The familiar litany of Africa's marginality to world politics and global markets makes it almost ridiculous to speak of African influence or power. But that is the wrong view to take. In 2003, four of the poorest countries in the world asked the most powerful countries in the world to change their support for domestic cotton producers. That year, Benin, Burkina Faso, Chad, and Mali ranked 159, 173, 165, and 172 of the 177 nations listed on the UN Human Development Index. They are not even powerful states in their own subregion, yet their requests placed cotton at the center of the Doha Round of international trade negotiations. The so-called Cotton 4's initiative became an important part of the agenda for the World Trade Organization's (WTO) Cancún ministerial meeting that September. And for the first time, the WTO created a sector-specific committee. Within two years, the European Union and the United States agreed to important concessions. The ultimate outcome of these efforts is still uncertain, but it is clear that African actions had consequences.
Two things are important to note about this story. First, African states did not act individually but as part of a coalition. They recognized that working together increased their chance of success. The second thing to note is that their activities focused on a single international organization, the WTO. As this book discusses, there are many areas of global governance where it may be necessary to focus on more than one international organization. That has important implications for coalitions.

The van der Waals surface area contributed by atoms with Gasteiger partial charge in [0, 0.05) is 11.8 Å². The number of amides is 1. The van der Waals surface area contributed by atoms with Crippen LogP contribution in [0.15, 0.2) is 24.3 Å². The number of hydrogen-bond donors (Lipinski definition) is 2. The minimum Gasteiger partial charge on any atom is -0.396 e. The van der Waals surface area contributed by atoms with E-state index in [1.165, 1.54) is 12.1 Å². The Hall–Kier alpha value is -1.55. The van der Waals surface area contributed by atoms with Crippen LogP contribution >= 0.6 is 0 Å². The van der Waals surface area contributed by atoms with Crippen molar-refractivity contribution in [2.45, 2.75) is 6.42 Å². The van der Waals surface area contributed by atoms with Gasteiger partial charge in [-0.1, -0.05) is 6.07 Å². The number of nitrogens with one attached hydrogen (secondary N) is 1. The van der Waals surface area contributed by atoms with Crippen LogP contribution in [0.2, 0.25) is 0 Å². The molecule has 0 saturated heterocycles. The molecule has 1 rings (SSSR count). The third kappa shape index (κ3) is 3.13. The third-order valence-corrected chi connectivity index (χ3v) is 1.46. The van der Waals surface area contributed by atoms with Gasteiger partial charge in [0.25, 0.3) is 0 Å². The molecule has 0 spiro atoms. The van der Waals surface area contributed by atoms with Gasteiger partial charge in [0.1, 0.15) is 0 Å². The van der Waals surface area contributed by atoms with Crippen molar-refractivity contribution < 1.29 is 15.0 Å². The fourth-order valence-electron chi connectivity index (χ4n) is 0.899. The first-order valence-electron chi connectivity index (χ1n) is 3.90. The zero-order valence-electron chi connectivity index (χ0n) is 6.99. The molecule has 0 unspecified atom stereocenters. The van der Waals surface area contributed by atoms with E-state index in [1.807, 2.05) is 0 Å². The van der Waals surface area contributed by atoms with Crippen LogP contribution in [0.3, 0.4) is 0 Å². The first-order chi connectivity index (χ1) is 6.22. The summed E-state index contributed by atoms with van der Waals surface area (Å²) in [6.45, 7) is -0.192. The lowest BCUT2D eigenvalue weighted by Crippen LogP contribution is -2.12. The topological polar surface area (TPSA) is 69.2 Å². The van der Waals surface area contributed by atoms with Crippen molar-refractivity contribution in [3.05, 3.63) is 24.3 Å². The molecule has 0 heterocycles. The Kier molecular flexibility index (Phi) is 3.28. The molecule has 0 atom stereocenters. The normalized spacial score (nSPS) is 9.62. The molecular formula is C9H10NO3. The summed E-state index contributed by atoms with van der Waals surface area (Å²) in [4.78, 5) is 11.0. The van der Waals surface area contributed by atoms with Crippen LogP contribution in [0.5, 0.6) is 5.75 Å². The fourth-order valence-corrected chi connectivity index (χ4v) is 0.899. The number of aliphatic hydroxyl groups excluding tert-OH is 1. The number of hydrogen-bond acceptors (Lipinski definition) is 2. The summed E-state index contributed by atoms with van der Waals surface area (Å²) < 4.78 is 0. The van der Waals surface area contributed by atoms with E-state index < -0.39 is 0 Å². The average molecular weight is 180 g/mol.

Using coalitions – groups of states that number from two to well over 100 – African states and other developing countries have consistently worked to transform global governance. My puzzle is why are coalitions more prevalent and active in the governance of some issue areas and not others? In the cotton case just mentioned, four resource-poor states organized themselves and effectively acted to protect interests worth an estimated $300 million per year. Yet, at other times, such collective action often fails to materialize. When the European Union announced new food safety measures regulating peanuts, measures widely expected to cost African states as much as $670 million in lost revenues per year, no coalition formed.